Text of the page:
Caution urged at tagging of sex offenders

By Cormac O'Keeffe
Security Correspondent

The Oireachtas justice committee has expressed caution about using electronic tagging for sex offenders, saying evidence on its effectiveness is “mixed”.

The committee has published a detailed report on proposed legislation which aims to strength the notification requirements for sex offenders and provide a legal basis for the electronic tagging of sex offenders and the provision of information to the public about them.

In its report, the committee also recommends that:

  • Legal restrictions should apply to people who are given information about a sex offender – and they should face sanction if they breach that requirement;
  • Parents of child sex offenders should be subject to court parental orders regarding an obligation to monitor their child's notification requirements;
  • Sex offenders should be obliged to informed gardaí of all addresses where they regularly stay and not just their home address.

The General Scheme of the Sex Offenders (Amendment Bill) 2018 was published by Justice Minister Charlie Flanagan last June. The Oireachtas justice committee conducted pre-legislative scrutiny of the bill in public hearings last November.

The committee's report said that research on recidivism among sex offenders indicates that they are less likely to re-offend than other criminals.

CSO data shows that between 14% and 21% of sex offenders reoffend within three years – but almost all are for other crimes.

That compared to an overall recidivism rate of between 45% and 51%. Of the 250 sex offenders examined, only one committed a further sexual offence.

The report said the data should be treated with caution as it only captures known reoffending – saying that sexual offences are “under-reported”.

The proposed bill will allow gardaí to apply for electronic tagging orders for sex offenders in order to monitor their movements.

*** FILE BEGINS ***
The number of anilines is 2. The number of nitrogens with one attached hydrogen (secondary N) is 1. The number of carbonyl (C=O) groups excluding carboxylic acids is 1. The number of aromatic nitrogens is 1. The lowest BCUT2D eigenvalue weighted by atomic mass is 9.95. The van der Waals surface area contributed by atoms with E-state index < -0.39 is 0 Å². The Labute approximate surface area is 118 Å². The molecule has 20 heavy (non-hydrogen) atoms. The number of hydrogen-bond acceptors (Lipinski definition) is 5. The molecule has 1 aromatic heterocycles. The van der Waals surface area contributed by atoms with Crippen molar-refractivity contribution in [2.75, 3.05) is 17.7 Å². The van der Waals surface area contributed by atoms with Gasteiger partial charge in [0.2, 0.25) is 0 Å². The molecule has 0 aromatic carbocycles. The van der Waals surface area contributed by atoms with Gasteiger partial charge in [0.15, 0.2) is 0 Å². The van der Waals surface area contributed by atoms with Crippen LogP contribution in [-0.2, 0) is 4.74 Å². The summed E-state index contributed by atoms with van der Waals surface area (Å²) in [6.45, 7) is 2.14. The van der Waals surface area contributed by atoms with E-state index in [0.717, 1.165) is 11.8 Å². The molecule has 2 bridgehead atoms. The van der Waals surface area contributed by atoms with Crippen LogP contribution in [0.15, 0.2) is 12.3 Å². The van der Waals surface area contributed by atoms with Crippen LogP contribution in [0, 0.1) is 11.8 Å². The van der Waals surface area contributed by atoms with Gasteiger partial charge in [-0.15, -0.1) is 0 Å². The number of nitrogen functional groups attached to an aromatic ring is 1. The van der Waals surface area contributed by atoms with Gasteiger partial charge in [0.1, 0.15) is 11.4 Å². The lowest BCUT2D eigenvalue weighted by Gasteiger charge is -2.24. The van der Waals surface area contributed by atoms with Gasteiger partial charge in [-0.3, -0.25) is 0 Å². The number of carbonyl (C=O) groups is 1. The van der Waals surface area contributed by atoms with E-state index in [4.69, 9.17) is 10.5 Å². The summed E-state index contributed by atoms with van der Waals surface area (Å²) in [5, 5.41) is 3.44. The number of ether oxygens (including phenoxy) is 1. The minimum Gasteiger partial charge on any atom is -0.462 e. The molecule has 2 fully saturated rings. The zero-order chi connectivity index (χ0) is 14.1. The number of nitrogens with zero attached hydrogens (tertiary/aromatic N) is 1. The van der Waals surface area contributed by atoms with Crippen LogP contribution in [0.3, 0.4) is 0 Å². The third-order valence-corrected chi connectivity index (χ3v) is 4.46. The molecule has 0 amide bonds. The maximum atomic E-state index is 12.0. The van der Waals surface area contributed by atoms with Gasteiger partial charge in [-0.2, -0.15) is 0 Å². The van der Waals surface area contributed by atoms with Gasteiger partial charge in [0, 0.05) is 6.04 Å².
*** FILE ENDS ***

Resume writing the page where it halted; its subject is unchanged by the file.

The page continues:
Currently, there is limited use of tagging of offenders released from prison, with a total of 59 prisoners tagged by the Irish Prison Service in 2017, at a cost of €166,000.

The committee said while tagging is used in most European countries “evidence for its effectiveness is mixed”. It said the lack of clarity “becomes more problematic” when the cost is considered.

In its recommendation, it said: “Given the financial investment required, the Department [of Justice] may wish to assess, in light of international evidence, how successful the proposed measures are likely to be in achieving their policy aim (ie reduced reoffending).”

The bill also proposes putting a legal basis to the current ability of Gardaí to provide information regarding sex offenders to members of the public.

The committee said there should be a provision prohibiting a person who receives information from gardaí about a sex offender to spread it – and be subject to sanctions if they do.

It backed measures to strengthen requirements on sex offenders to keep gardaí notified of their movements and addresses.

It called for parental orders, as seen in Britain, whereby parents of child sex offenders are legally required to monitor their child's compliance with notification requirements.

The committee also recommended that sex offenders be obliged to inform gardaí of all addresses where they regularly reside and not just their home address.

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